That’s when I knew that if I was going to survive, I would either have to relocate to Cologne, Frankfurt, Essen or any other part of Germany with a longstanding african community. There, I would have easy access to all the hair extensions and hair products I could possibly wish for, African hairdressers that could save me on those mad days when I just can’t deal with my hair and not to mention all the pounded yam, ogbonno and real pepper I could ever dream of. And if that wasn’t possible (and sadly it wasn’t), I had to simply accept my fate and figure this hair thing out on my own. And I can tell you now, being a student at the outpost branch of the Independent School of Natural Hair has not been easy but it’s been fun.
For instance, I have learned some useful avoidance tactics. My personal notes:
HOW TO AVOID BOGUS FINGERS:
1. KEEP YOUR ENDS TUCKED AWAY. The ends of your hairs are like antennas that transmit electrical signals attracting fingers of strangers towards your hair. keep them out of sight!
2. IF THAT FAILS, WEAR A SCARF. A scarf blocks the signal transmissions. (Trust me it works). I wore a scarf and was amazed at Chriselda’s reaction. Think cats and cucumbers. The scarf poses a similar unexplained threat like the cucumbers to the cats.
Last year, I also made some intersting discoveries about my hair. I’ve been testing theories and discovering that I don’t need to do half the things I’ve been doing to maintain it. I’ve changed my hair care routine from weekly to fortnightly. I’ve even cut out my rich and creamy homemade conditioner from my routine. When washing out my hair and I would see all that yummy goodness going down the drain, I would always think, ‘damn, that could have gone nicely with some chips.’ I’ve stopped trimming too and still haven’t turned into Cavewoman. The funny thing is that my hair doesn’t even seem to have noticed any of these changes. If it has, it hasn’t complained yet.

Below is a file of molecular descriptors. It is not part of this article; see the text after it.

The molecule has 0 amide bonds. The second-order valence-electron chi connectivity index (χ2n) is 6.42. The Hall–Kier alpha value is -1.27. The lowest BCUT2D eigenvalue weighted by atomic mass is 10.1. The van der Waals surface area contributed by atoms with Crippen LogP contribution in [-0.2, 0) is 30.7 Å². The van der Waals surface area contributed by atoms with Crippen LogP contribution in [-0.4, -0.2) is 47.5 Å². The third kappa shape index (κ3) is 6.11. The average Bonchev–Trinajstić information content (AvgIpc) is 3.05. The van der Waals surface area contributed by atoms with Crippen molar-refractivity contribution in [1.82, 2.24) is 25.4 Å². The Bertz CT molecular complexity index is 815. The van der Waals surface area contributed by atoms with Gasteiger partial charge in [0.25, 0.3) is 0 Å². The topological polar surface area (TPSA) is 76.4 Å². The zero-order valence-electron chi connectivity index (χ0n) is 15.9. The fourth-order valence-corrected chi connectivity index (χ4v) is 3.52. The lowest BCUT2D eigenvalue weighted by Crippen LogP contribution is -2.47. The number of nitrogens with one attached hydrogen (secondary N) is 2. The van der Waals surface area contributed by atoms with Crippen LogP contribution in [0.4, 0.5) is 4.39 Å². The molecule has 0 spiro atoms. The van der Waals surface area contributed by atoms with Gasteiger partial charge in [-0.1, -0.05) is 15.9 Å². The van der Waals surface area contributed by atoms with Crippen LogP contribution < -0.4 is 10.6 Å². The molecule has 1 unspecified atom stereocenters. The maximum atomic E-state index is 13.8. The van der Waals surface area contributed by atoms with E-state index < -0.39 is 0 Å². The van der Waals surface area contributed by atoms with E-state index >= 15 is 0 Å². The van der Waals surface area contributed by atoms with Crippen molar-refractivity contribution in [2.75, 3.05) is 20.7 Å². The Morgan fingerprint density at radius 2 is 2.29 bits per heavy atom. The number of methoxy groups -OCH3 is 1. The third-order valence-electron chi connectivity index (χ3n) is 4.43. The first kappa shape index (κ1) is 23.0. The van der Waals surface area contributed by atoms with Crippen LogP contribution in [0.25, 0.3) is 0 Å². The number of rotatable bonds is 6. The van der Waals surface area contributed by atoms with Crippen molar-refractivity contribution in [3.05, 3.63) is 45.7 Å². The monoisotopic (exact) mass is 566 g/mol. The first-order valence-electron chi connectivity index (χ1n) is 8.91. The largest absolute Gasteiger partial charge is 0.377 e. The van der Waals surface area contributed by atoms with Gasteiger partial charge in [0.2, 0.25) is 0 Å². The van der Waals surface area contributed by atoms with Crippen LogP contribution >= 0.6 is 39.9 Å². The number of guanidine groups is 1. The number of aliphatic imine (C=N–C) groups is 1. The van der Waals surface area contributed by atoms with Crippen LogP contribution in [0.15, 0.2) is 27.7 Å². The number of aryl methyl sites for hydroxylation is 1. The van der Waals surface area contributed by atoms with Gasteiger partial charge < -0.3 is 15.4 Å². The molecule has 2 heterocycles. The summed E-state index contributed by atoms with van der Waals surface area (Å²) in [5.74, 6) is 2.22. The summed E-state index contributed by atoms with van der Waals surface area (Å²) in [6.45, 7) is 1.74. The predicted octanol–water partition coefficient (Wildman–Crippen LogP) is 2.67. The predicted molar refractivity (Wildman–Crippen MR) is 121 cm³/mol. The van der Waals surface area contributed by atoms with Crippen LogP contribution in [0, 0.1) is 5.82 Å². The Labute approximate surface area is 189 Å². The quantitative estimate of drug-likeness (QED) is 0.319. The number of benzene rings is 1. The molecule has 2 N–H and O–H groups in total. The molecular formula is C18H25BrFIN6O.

This year I plan to keep putting my theories into practice. Hopefully they won’t backfire and take a detrimental toll on my hair health in the long run. Who knows, perhaps if I continue without conditioners my hair will become one great sheet of carpet, or a tree stump like I never washed out that Aphogee or maybe become totally lifeless and wilt like cooked spinach! Ok that last one is actually scary but in any case I am willing to take risks for love. If it doesn’t work out then I can only pray God grants me more time to regrow my hair, repent of my unorthodox ways and start doing things the conventional way. At this point, I’d like to include a little disclaimer.
Disclaimer: This statement is to ensure that I am harmless to any form of prosecution if you consider trying any of my preposterous methods mentioned above. Try only at your own risk because if strange things start happening when you do, it won’t be my fault . Don’t come looking for me or say I didn’t warn you! What works for one person might not work for the other. Just saying!
Me and this hair have come a long way. It’s taught me to fall in love and shown me how fun life can be with just the two of us. Our relationship has greatly improved and I am hopeful that this year it will only get better. Like with many relationships, we will still face challenges but like Obama once said, together we can-
‘Err nah, he actually said yes we can.’ Hair corrected.
Ok whatever! Gosh I was actually trying to say something nice about this hair but I’ll just not bother!! Honestly, this year, its all about simplifying everything. For my sanity. As much as I still hold on to my goals of reaching hair lengths that sweep floors and staircases, I still want to be sane while achieveing that. So if it is not necessary, I ain’t gon do it! And I mean that. I can’t be letting any hair stress me. This year I’m going to relax, take a chill pill and as best I can, let nature do most of the work. What’s the worse that could happen? 🙂